• Rock! Shock! Pop! At The Big Apple Comic Con, July 17th, 2021!



    Yesterday, July 17th, 2021, saw the first proper comic convention come to New York City since the start of the Covid-19 pandemic. As anyone who watched the news in 2020 will recall, New York City, due to its density and massive population, got hit extremely hard early on and as such, things were shut down for quite a while to stop the spread and help get the positivity rate under control. Hospitals were filled up, people got sick and far too many people lost their lives. It was, in short, a horrible time to live in New York City, and while Covid is hardly gone, things have improved enough in more recent times that we can once again enjoy a lot of what makes living in New York worthwhile (it sure isn’t the cheap rent).



    One of those things, a mainstay in New York’s pop culture scene, has been comic book conventions and one of the longest running comic book conventions in the Tri-State area has been The Big Apple Comic Con, started by Mike Carbonaro in 1995, so it’s fitting that it was The Big Apple Comic Con that would be the first proper convention to come to Manhattan in well over a year. Carbonaro held a free outdoor show at the Greenpoint Terminal Market in May of this year, which was a fun event, but it was tacked on to the existing flea market that is setup in that space on weekends and it didn’t feel quite like a proper convention. The show that took place yesterday, which was a smaller ‘warm up’ show preceding the larger two-day convention happening on September 25th and 26th of this year, did.



    While ReedPOP’s New York Comic Con may be the bigger media draw, tickets for that event have become extremely expensive and sell out incredibly fast. That show also doesn’t feel like a comic book convention anymore, but more of a media/pop culture show instead. There’s nothing wrong with that, New York City is certainly big enough for multiple events each year, but for those more interested in hunting down back issues, digging through long boxes of old, expensive paper and talking comics and nothing but comics with likeminded fans, the old school flavor of The Big Apple Comic Con definitely hits the spot.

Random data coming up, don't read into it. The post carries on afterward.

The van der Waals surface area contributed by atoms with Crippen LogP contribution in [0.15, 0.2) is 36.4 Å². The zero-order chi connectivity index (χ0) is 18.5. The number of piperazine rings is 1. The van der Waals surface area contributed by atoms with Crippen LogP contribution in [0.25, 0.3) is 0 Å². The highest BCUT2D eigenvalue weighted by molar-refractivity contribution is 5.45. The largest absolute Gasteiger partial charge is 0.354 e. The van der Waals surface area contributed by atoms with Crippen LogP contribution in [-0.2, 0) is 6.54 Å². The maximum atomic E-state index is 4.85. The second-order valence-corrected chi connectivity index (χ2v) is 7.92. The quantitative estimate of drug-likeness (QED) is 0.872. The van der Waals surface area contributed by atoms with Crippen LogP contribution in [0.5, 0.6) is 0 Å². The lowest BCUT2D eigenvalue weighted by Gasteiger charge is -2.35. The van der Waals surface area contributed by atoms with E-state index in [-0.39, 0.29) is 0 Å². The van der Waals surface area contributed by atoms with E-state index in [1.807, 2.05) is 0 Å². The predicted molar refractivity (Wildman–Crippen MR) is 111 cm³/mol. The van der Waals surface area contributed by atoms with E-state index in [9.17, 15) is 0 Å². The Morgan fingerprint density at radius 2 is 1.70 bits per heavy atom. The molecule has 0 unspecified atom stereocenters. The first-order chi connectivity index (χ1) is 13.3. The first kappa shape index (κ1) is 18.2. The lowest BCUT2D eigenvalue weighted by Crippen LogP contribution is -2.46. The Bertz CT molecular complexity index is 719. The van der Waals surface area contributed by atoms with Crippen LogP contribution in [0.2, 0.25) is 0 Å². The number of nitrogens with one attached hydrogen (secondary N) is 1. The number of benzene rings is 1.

Set up in the historic New Yorker Hotel, just across the street from Madison Square Garden, yesterday’s show was spread across multiple rooms in the hotel’s convention space. Attendees were (almost) all wearing masks, and hand sanitizer stations were set up around the space. Water coolers with individually wrapped cups were available and there were members of the hotel staff on duty cleaning and sanitizing throughout the day. It would seem that the organizers and hotel staff were still, rightly, taking the virus seriously, and that was definitely a good thing to see.



    The show also had a video gaming area set up off to the side of the main dealer area where fans could test out a few new titles free of charge, as well as a social media station where cosplayers or anyone else interested in posting BACC branded selfies or pictures on social media could take advantage of the backdrops provided. The show may have had an appreciably old school style to it, but it was still able to take advantage of modern day trends.

    A few dealers had collectible cards – Pokemon, Magic The Gathering and various sports cards – and there were one or two video game dealers in attendance, but by and large the vast majority of the people setup at the tables were simply selling comics, and there was a nice range of books to look at for any budget. There were dollar bins worth scouring for deals all the way of up CGC-graded golden age keys and everything in between. There were dealers more than willing to haggle with buyers and one or two that weren’t. Two original art dealers were set up in the largest of the dealer rooms, selling vintage pieces from hundreds of different artists.



    Although there wasn’t an ‘artists’ alley’ section at this show, there were a few guests in attendance signing for fans. Rob Liefeld was supposed to be in attendance and when he puzzlingly dropped out only seventy-two-hours before the doors were supposed to open, the convention scrambled to find a replacement. The legendary Jim Steranko, who wasn’t allowing photography, stepped up, charging a cool $40 per signature (which seems high, but it’s his right to charge what he wants). Al Milgrom was also at the show as were Keith Williams and Rodney Ramos (of Toxic Avenger and Transmetropolitan fame). Jim Starlin was in attendance and did a panel but I wasn’t able to attend that due to scheduling, which is a shame as he’s pretty much a legend. Also in attendance were Marat Mychaels, Joe Simon’s grandson, Jesse Simon (who gave a panel on the history of Captain America), Archie Comics artist Jeff Schultz along with a few non-comics related guests like Diane Salinger, Steve Cardenas and John O'Hurley. There was a CGC booth setup for anyone wanting to get signatures witnessed and put their signed comics in plastic.



    All in all, it was a fun show and a nice return to form for New York City’s comic book community. The vibe was very positive, everyone seemed to be having a good time and hopefully the city’s environment stays safe enough that we can have more events like this, once again, in the future.


    Comments 1 Comment
    1. Scott's Avatar
      Scott -
      Excellent article, looks like it was a great time!